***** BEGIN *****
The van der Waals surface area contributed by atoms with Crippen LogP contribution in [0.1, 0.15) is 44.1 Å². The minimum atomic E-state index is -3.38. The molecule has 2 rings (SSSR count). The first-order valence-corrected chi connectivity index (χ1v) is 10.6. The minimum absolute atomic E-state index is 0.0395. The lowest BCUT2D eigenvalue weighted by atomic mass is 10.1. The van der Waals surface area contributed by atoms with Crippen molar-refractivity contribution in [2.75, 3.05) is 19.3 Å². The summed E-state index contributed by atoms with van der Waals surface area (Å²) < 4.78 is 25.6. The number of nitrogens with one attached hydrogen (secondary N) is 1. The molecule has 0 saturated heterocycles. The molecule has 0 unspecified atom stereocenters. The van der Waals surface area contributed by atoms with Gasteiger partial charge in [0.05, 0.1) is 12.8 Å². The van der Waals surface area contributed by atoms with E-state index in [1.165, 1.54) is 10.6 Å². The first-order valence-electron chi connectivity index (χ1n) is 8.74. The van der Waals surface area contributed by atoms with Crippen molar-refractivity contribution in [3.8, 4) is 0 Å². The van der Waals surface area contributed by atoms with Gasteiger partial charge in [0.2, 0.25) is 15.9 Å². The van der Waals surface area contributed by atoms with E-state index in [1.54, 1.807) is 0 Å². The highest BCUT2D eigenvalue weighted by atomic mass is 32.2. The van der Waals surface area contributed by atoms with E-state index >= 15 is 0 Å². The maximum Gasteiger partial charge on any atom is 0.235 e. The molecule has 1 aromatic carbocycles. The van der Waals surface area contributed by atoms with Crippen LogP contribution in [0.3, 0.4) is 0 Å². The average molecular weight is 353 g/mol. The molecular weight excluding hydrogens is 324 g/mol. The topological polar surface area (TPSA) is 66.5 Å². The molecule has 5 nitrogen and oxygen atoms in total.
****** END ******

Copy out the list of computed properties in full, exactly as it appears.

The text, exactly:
The van der Waals surface area contributed by atoms with Crippen LogP contribution in [0.1, 0.15) is 44.1 Å². The minimum atomic E-state index is -3.38. The molecule has 2 rings (SSSR count). The first-order valence-corrected chi connectivity index (χ1v) is 10.6. The minimum absolute atomic E-state index is 0.0395. The lowest BCUT2D eigenvalue weighted by atomic mass is 10.1. The van der Waals surface area contributed by atoms with Crippen molar-refractivity contribution in [2.75, 3.05) is 19.3 Å². The summed E-state index contributed by atoms with van der Waals surface area (Å²) < 4.78 is 25.6. The number of nitrogens with one attached hydrogen (secondary N) is 1. The molecule has 0 saturated heterocycles. The molecule has 0 unspecified atom stereocenters. The van der Waals surface area contributed by atoms with Gasteiger partial charge in [0.05, 0.1) is 12.8 Å². The van der Waals surface area contributed by atoms with E-state index in [1.165, 1.54) is 10.6 Å². The first-order valence-electron chi connectivity index (χ1n) is 8.74. The van der Waals surface area contributed by atoms with Crippen molar-refractivity contribution in [3.8, 4) is 0 Å². The van der Waals surface area contributed by atoms with Gasteiger partial charge in [0.2, 0.25) is 15.9 Å². The van der Waals surface area contributed by atoms with E-state index in [1.54, 1.807) is 0 Å². The highest BCUT2D eigenvalue weighted by atomic mass is 32.2. The van der Waals surface area contributed by atoms with E-state index >= 15 is 0 Å². The maximum Gasteiger partial charge on any atom is 0.235 e. The molecule has 1 aromatic carbocycles. The van der Waals surface area contributed by atoms with Crippen LogP contribution in [0.3, 0.4) is 0 Å². The average molecular weight is 353 g/mol. The molecular weight excluding hydrogens is 324 g/mol. The topological polar surface area (TPSA) is 66.5 Å². The molecule has 5 nitrogen and oxygen atoms in total.